One of my favorite writers is Bryan Finoki, and his blog Subtopia is just superb. Once in a while I shake off the cobbwebs for long enough to point out how how good his work is, and that you should all go read it immediately. So, go read. His latest post, The Green Yonder, takes a speculative look at a dubious proposal to eco-convert some of the foliage around Baghdad’s Green Zone, and the potential feral consequences of eco-conversion run amok.
To a mad scientist’s developer’s breathless assertion that “We can remake Baghdad as a city focused on nature, ecology and the environment, with a new concept of security” – by splicing things like razor wire, dragon’s teeth and the like with friendly ferns and growing bushes – Bryan has this to say:
…sounds to me like just another green-washed marketing tactic to get a big government contract, and sell the notion that anything green automatically equates to better no matter how shallowly “green” may even be defined (is weaved foliage in conjunction with other barriers really more green?); this also strikes me as ignoring the fact that simply greening the barriers doesn’t do anything to work away the need for them in the first place. In fact, it probably only helps cement the opposite: which is to say, masking the barriers will only probably contribute to a greater environmental acceptance of them in the long run and therefore help to sell their permanence, help to sell barriers in a more pleasant form, and thus might play into a more long term swell of Baghdad’s false sense of security, adding to negligence of pressing strategies and efforts required to truly work towards a situation where barriers no longer exist. You could argue greening the barriers might lead to greater danger in the long run, by deferral.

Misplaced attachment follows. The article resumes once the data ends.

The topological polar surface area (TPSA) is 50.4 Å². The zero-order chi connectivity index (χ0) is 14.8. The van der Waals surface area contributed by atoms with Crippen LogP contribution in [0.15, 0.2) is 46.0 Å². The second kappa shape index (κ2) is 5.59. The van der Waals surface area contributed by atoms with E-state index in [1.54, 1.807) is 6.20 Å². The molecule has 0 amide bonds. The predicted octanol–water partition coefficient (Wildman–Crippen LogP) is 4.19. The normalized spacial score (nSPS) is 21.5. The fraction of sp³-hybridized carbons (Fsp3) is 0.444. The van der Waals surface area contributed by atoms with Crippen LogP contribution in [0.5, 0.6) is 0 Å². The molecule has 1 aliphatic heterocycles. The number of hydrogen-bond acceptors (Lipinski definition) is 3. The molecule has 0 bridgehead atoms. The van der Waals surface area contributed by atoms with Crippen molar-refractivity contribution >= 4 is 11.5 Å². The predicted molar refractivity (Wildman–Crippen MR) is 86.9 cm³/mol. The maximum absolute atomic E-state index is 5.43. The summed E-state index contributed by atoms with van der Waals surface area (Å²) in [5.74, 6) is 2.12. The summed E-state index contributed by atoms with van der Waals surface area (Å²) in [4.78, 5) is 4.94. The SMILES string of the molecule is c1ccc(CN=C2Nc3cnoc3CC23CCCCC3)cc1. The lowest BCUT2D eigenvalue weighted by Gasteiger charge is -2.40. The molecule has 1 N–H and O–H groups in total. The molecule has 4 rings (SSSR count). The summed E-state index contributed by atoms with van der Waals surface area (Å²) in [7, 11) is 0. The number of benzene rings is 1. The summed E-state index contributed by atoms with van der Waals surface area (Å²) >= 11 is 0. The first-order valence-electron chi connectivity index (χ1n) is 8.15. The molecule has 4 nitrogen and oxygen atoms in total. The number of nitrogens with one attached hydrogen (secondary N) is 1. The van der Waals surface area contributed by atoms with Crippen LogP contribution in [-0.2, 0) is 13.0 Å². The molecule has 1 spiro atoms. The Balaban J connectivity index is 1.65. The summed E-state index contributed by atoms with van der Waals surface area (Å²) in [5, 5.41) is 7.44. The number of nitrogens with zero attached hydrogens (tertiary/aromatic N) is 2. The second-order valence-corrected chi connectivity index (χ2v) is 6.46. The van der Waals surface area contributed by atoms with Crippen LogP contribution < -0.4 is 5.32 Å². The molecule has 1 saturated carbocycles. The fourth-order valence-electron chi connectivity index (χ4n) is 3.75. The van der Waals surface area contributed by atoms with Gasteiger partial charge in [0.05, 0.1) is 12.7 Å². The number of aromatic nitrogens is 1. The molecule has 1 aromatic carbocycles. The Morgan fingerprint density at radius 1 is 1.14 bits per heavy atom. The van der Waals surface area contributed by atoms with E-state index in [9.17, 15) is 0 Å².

Go read the rest.